Napoleon used classic Roman architecture as a symbol of his dictatorship. La Madeleine is a prime example of Napoleon’s taste for Roman architecture. Napoleon had this massive temple constructed in the honor of his soldiers that fought and won his battles, and helped forge his empire. The desire to rule the largest empire ever known to man is not the only thing that Napoleon strove for—he had to have the largest scale of monuments as well. It is almost as if he was compensating for something.
Arc de Triomphe de I’Etoile is another example of Napoleon’s desire for massive monuments. Like La Madeleine, the arch was a memorial to honor French soldiers and their victories on the battlefield. There are several engravings honoring specific military leaders from the Napoleonic era, as well as some key battles. Unfortunately for Napoleon he did not get to see the completion of the great arch. The arch is still a scared place to the French people today.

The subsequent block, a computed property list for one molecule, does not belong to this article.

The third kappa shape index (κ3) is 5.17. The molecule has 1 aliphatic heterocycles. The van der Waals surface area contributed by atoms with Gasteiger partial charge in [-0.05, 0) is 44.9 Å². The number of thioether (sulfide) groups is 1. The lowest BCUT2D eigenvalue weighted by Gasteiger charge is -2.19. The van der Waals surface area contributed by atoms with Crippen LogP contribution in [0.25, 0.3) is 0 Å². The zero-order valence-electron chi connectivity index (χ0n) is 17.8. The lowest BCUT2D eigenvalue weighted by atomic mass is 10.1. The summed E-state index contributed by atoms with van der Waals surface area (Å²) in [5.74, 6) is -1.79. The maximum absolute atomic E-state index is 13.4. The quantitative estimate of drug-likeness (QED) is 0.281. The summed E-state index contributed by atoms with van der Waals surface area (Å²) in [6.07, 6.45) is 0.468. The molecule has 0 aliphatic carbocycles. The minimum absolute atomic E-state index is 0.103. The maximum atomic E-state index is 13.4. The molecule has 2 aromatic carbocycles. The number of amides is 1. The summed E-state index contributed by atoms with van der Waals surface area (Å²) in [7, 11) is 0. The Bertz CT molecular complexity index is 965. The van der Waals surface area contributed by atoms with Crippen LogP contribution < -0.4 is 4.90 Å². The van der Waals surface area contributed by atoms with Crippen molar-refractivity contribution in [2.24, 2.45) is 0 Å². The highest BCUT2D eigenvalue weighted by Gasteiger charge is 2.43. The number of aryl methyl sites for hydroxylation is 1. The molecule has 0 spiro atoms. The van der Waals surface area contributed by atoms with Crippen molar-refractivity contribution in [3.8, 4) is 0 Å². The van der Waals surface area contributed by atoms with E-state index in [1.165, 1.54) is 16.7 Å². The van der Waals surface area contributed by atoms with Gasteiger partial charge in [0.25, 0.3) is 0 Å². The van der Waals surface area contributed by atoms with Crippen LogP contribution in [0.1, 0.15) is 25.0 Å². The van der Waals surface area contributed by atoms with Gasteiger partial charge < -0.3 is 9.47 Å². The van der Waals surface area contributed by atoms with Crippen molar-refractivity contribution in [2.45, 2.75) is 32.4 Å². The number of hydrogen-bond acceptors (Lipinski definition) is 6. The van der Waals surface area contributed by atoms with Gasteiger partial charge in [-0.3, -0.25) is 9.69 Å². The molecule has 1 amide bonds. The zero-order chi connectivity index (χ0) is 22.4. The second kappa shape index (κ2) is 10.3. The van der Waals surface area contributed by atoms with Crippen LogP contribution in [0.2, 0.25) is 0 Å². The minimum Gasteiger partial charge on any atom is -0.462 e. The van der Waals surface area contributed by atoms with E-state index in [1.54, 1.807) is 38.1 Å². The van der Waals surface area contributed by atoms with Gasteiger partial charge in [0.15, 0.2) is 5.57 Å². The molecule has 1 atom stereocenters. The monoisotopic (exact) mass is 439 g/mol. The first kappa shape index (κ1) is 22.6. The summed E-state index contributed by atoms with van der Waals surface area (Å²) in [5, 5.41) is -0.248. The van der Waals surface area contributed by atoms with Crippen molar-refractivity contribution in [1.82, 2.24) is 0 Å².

Column of the Grande Armee is yet another monument that began construction under the rule of Napoleon. The column was modeled after the Column of Trajan, but surpassed its in size by 20 meters. Unfortunately Napoleon would not get to see...
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...balconies on either side, the action that is taking place center stage. The way the angle ever so delicately holds the arrow of “divine love” demonstrates the precision that he using to place it exactly where it needs to be. The love the angle has can be seen in the gazing of his eyes as he stares Teresa.
The motion and action that can be seen in stationary objects is one of the differences that can be seen in the Baroque era’s artwork. The motion used in the artwork of the Baroque’s era can also be seen in the design of the buildings of that time. The Enlightenment era artists do not place focus on making motion within their work. Many of the enlightenment pieces are portraits of individuals. However, the paintings that do tell a story, use detailed expressions rather that the techniques employed by the Baroque era artist to bring the painting to life.
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